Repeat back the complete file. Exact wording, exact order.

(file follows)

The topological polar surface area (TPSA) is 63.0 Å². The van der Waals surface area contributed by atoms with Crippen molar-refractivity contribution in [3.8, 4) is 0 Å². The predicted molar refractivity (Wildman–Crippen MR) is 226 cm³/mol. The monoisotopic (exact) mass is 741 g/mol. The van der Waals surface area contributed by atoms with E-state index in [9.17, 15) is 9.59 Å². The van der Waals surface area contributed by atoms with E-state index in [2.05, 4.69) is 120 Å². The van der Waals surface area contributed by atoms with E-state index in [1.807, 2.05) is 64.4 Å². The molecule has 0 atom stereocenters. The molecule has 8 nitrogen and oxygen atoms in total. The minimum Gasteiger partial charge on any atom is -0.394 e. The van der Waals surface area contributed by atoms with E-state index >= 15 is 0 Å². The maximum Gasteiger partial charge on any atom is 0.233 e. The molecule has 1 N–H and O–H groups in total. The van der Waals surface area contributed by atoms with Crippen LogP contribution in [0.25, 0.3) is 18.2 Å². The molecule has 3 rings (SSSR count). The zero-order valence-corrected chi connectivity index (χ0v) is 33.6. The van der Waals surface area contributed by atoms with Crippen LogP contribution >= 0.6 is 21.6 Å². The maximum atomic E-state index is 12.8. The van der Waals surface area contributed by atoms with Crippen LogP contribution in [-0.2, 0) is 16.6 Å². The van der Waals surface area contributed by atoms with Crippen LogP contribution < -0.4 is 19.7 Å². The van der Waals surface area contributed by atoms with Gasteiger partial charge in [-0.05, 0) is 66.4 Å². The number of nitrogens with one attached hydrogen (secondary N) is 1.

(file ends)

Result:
The topological polar surface area (TPSA) is 63.0 Å². The van der Waals surface area contributed by atoms with Crippen molar-refractivity contribution in [3.8, 4) is 0 Å². The predicted molar refractivity (Wildman–Crippen MR) is 226 cm³/mol. The monoisotopic (exact) mass is 741 g/mol. The van der Waals surface area contributed by atoms with E-state index in [9.17, 15) is 9.59 Å². The van der Waals surface area contributed by atoms with E-state index in [2.05, 4.69) is 120 Å². The van der Waals surface area contributed by atoms with E-state index in [1.807, 2.05) is 64.4 Å². The molecule has 0 atom stereocenters. The molecule has 8 nitrogen and oxygen atoms in total. The minimum Gasteiger partial charge on any atom is -0.394 e. The van der Waals surface area contributed by atoms with E-state index >= 15 is 0 Å². The maximum Gasteiger partial charge on any atom is 0.233 e. The molecule has 1 N–H and O–H groups in total. The van der Waals surface area contributed by atoms with Crippen LogP contribution in [0.25, 0.3) is 18.2 Å². The molecule has 3 rings (SSSR count). The zero-order valence-corrected chi connectivity index (χ0v) is 33.6. The van der Waals surface area contributed by atoms with Crippen LogP contribution >= 0.6 is 21.6 Å². The maximum atomic E-state index is 12.8. The van der Waals surface area contributed by atoms with Crippen LogP contribution in [-0.2, 0) is 16.6 Å². The van der Waals surface area contributed by atoms with Crippen LogP contribution < -0.4 is 19.7 Å². The van der Waals surface area contributed by atoms with Gasteiger partial charge in [-0.05, 0) is 66.4 Å². The number of nitrogens with one attached hydrogen (secondary N) is 1.